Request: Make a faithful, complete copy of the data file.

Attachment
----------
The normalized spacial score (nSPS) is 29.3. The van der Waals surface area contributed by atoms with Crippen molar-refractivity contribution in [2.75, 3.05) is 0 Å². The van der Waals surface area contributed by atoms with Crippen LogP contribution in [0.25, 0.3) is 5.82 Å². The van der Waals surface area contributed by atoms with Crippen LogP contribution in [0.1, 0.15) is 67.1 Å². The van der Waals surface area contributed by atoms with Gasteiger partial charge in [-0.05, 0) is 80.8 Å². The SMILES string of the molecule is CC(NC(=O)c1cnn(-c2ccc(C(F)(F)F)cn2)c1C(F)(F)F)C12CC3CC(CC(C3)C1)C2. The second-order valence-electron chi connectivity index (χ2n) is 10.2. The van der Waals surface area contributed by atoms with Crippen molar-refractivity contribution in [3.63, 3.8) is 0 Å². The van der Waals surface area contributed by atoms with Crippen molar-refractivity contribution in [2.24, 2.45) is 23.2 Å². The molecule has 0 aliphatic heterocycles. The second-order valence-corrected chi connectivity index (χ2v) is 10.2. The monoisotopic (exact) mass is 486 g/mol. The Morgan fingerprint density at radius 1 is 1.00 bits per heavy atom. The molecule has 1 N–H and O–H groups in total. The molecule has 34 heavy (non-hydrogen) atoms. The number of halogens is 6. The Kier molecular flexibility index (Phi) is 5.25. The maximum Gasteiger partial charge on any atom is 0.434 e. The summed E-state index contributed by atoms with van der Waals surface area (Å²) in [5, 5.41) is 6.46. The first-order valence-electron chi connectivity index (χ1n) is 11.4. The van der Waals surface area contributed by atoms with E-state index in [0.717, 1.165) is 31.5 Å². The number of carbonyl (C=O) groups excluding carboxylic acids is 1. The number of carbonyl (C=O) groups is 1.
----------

The normalized spacial score (nSPS) is 29.3. The van der Waals surface area contributed by atoms with Crippen molar-refractivity contribution in [2.75, 3.05) is 0 Å². The van der Waals surface area contributed by atoms with Crippen LogP contribution in [0.25, 0.3) is 5.82 Å². The van der Waals surface area contributed by atoms with Crippen LogP contribution in [0.1, 0.15) is 67.1 Å². The van der Waals surface area contributed by atoms with Gasteiger partial charge in [-0.05, 0) is 80.8 Å². The SMILES string of the molecule is CC(NC(=O)c1cnn(-c2ccc(C(F)(F)F)cn2)c1C(F)(F)F)C12CC3CC(CC(C3)C1)C2. The second-order valence-electron chi connectivity index (χ2n) is 10.2. The van der Waals surface area contributed by atoms with Crippen molar-refractivity contribution in [3.63, 3.8) is 0 Å². The van der Waals surface area contributed by atoms with Crippen molar-refractivity contribution in [2.24, 2.45) is 23.2 Å². The molecule has 0 aliphatic heterocycles. The second-order valence-corrected chi connectivity index (χ2v) is 10.2. The monoisotopic (exact) mass is 486 g/mol. The Morgan fingerprint density at radius 1 is 1.00 bits per heavy atom. The molecule has 1 N–H and O–H groups in total. The molecule has 34 heavy (non-hydrogen) atoms. The number of halogens is 6. The Kier molecular flexibility index (Phi) is 5.25. The maximum Gasteiger partial charge on any atom is 0.434 e. The summed E-state index contributed by atoms with van der Waals surface area (Å²) in [5, 5.41) is 6.46. The first-order valence-electron chi connectivity index (χ1n) is 11.4. The van der Waals surface area contributed by atoms with E-state index in [0.717, 1.165) is 31.5 Å². The number of carbonyl (C=O) groups excluding carboxylic acids is 1. The number of carbonyl (C=O) groups is 1.